Scarab (base)

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from Gaza, Palestine

Postcard of Scarab (base).
© National Museums Scotland

Scarab (base)

A scarab is an ancient Egyptian amulet in the form of a dung beetle, symbolic of regeneration. As time went on, scarabs developed into use as personal seals. This example of glazed steatite was found at Gaza in Palestine. It dates from the 2nd Intermediate Period or early New Kingdom (around 1759 to 1295 BC).

This picture shows the base of the scarab. It has been engraved with a gazelle and a palm branch.

The people in the eastern delta of Egypt and southern Palestine had close links with each other, both personal and trading. In addition, Egypt provided refuge to Palestinians in times of trouble. Many servants and labourers in Egypt came from Palestine and Syria.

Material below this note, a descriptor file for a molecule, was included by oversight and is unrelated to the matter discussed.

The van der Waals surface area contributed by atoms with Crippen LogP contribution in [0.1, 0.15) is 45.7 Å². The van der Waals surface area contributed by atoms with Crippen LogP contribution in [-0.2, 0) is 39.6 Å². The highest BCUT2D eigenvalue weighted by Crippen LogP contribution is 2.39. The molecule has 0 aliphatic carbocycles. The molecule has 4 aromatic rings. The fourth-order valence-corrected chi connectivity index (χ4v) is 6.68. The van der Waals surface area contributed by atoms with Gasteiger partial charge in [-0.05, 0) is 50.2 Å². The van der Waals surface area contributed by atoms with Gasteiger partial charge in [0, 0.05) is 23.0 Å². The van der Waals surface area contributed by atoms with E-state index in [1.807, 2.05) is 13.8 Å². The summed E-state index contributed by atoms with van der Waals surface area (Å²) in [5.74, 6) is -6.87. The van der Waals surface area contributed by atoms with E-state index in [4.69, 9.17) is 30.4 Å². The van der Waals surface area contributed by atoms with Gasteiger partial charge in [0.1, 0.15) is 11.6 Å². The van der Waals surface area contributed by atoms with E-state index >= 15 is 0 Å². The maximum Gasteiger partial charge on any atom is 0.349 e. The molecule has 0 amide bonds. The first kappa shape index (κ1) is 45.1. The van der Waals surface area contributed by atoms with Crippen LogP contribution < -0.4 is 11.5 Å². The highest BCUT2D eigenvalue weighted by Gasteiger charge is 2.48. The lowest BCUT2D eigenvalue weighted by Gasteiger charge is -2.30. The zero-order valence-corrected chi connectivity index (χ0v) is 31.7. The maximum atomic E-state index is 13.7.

Record details

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Online ID: 000-190-002-224-C
Image Rights Holder: National Museums Scotland
Project: 0098: National Museums Scotland
Project description | View all records in project
Ref: National Museums Scotland  A.1938.271
Date: 2nd Intermediate Period or early New Kingdom (around 1759 to 1295 BC)
2nd Intermediate Period, 15th - 16th Dynasty
Dimensions: 0.50" L
What: Scarab
Subject: Scarabs
Where: Ancient Egypt, Palestine, Gaza
Description: Scarab, decayed glazed steatite, inscribed on base with a recumbent gazelle: Palestinian, from Gaza, Ancient Egyptian, 2nd Intermediate Period or early New Kingdom
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